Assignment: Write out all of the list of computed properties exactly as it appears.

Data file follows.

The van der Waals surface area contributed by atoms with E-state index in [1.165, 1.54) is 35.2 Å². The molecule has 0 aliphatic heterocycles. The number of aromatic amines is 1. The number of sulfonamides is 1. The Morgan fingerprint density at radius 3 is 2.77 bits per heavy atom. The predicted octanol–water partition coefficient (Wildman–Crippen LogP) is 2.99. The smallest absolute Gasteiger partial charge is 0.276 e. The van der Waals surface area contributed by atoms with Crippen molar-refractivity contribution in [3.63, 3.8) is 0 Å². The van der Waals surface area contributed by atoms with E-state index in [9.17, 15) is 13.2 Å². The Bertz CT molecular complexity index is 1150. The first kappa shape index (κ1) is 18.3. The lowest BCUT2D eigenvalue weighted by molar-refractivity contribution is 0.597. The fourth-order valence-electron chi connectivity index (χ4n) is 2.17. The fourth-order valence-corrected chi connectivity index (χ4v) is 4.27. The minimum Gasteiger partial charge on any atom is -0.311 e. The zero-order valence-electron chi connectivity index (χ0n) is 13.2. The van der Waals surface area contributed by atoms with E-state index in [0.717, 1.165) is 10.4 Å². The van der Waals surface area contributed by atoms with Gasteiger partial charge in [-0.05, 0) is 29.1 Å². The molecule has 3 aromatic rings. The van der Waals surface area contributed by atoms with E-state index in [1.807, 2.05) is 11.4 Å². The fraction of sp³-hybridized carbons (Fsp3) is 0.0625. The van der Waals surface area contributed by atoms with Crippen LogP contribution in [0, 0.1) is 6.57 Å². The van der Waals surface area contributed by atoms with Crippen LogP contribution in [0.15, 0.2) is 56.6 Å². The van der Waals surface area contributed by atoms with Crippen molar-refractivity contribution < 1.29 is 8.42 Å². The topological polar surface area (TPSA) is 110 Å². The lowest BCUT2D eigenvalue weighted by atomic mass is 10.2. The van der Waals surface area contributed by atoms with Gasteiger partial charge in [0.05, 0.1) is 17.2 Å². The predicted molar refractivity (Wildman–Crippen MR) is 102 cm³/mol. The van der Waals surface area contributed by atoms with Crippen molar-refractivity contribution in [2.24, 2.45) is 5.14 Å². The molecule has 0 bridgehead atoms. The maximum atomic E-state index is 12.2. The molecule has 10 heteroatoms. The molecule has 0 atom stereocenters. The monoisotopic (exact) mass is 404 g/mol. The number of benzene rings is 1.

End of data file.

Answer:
The van der Waals surface area contributed by atoms with E-state index in [1.165, 1.54) is 35.2 Å². The molecule has 0 aliphatic heterocycles. The number of aromatic amines is 1. The number of sulfonamides is 1. The Morgan fingerprint density at radius 3 is 2.77 bits per heavy atom. The predicted octanol–water partition coefficient (Wildman–Crippen LogP) is 2.99. The smallest absolute Gasteiger partial charge is 0.276 e. The van der Waals surface area contributed by atoms with Crippen molar-refractivity contribution in [3.63, 3.8) is 0 Å². The van der Waals surface area contributed by atoms with E-state index in [9.17, 15) is 13.2 Å². The Bertz CT molecular complexity index is 1150. The first kappa shape index (κ1) is 18.3. The lowest BCUT2D eigenvalue weighted by molar-refractivity contribution is 0.597. The fourth-order valence-electron chi connectivity index (χ4n) is 2.17. The fourth-order valence-corrected chi connectivity index (χ4v) is 4.27. The minimum Gasteiger partial charge on any atom is -0.311 e. The zero-order valence-electron chi connectivity index (χ0n) is 13.2. The van der Waals surface area contributed by atoms with E-state index in [0.717, 1.165) is 10.4 Å². The van der Waals surface area contributed by atoms with Gasteiger partial charge in [-0.05, 0) is 29.1 Å². The molecule has 3 aromatic rings. The van der Waals surface area contributed by atoms with E-state index in [1.807, 2.05) is 11.4 Å². The fraction of sp³-hybridized carbons (Fsp3) is 0.0625. The van der Waals surface area contributed by atoms with Crippen LogP contribution in [0, 0.1) is 6.57 Å². The van der Waals surface area contributed by atoms with Crippen LogP contribution in [0.15, 0.2) is 56.6 Å². The van der Waals surface area contributed by atoms with Crippen molar-refractivity contribution < 1.29 is 8.42 Å². The topological polar surface area (TPSA) is 110 Å². The lowest BCUT2D eigenvalue weighted by atomic mass is 10.2. The van der Waals surface area contributed by atoms with Gasteiger partial charge in [0.05, 0.1) is 17.2 Å². The predicted molar refractivity (Wildman–Crippen MR) is 102 cm³/mol. The van der Waals surface area contributed by atoms with Crippen molar-refractivity contribution in [2.24, 2.45) is 5.14 Å². The molecule has 0 bridgehead atoms. The maximum atomic E-state index is 12.2. The molecule has 10 heteroatoms. The molecule has 0 atom stereocenters. The monoisotopic (exact) mass is 404 g/mol. The number of benzene rings is 1.